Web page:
The operator of the Tokaido bullet train that was halted last year when a passenger set himself on fire failed to swiftly evacuate the passengers, a government-linked panel said Thursday.
A year after the incident, in which the 71-year-old man who started the fire and a 52-year-old woman were killed and 28 others were injured, the investigative panel released a report that said many passengers were hindered from escaping because others had stopped to see what was happening.
The Japan Transport Safety Board, which reports to the government, urged railway operators to raise public awareness of the need to evacuate swiftly in case of emergency.
While railway operators have been enhancing the security of bullet trains since the fire in the Tokyo-Osaka Tokaido shinkansen on June 30 last year, the board said more security cameras should be set up in train cars and measures should be taken to allow crew members to check on developments at an early stage.
The report said the man began pouring gasoline in the first car, prompting passengers there to flee. But security camera footage has also shown that some passengers stopped at the far end of the car to watch the man.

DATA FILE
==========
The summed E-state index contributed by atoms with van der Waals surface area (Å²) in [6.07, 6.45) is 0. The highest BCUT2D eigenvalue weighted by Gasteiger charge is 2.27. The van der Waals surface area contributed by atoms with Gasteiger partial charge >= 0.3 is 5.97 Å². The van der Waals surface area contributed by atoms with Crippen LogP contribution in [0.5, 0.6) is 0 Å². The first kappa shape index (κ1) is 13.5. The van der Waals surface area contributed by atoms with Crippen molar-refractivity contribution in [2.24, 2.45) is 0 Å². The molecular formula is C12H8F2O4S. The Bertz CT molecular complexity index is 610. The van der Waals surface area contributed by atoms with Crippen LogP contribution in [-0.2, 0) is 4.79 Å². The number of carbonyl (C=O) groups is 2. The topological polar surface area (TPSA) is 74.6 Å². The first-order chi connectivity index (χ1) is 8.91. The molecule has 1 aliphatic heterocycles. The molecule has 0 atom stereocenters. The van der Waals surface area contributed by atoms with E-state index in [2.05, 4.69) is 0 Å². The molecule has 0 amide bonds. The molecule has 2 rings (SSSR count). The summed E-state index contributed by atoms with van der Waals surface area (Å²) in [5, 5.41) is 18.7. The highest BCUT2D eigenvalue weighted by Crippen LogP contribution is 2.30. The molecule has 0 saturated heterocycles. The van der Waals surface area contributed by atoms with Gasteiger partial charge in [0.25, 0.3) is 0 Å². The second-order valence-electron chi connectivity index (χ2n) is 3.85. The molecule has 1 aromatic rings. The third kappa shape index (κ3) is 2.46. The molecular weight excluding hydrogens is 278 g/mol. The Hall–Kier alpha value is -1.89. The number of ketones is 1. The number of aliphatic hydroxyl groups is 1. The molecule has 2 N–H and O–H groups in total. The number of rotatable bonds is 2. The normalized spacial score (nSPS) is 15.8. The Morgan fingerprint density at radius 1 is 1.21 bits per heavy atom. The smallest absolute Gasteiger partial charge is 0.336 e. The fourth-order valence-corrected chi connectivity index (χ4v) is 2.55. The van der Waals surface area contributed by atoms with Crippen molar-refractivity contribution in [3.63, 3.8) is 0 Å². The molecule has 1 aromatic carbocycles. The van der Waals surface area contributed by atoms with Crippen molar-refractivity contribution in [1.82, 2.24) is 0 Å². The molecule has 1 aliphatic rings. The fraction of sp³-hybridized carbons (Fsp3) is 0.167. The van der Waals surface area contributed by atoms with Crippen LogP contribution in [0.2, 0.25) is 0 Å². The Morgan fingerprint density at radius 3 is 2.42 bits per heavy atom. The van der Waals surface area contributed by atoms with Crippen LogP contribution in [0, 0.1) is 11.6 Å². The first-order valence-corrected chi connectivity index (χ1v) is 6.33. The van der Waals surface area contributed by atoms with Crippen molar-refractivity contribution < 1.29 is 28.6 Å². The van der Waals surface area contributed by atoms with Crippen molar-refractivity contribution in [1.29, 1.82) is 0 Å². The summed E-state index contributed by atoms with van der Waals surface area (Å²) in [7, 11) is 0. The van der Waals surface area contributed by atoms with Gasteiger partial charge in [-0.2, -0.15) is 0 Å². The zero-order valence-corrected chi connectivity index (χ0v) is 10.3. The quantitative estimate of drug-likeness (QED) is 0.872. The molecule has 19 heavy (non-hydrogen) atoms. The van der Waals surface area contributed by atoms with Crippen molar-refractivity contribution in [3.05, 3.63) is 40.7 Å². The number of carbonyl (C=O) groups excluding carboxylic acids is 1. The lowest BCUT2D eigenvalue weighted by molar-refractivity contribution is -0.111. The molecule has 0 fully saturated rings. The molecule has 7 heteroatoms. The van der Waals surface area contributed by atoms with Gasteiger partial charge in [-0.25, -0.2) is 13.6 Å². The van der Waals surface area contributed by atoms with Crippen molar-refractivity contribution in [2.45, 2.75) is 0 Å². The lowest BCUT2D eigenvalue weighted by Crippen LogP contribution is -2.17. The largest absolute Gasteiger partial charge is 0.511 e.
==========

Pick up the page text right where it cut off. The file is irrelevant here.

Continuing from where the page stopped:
The body of the woman who was killed was found near the exit at the end of the car.
The injured suffered from respiratory track burns or carbon monoxide poisoning.
The report concluded that the driver of the shinkansen was right to apply the brakes after the emergency alarm went off and then to speed up to exit a tunnel after realizing a fire must have started.
It also said the use of nonflammable or flame-retardant materials inside the car helped prevent the fire from spreading.
The motive behind the self-immolation remains unclear, although acquaintances of the man said that he had financial problems. The case was referred to prosecutors on charges including arson and injury resulting in death, but there was no indictment because the man died.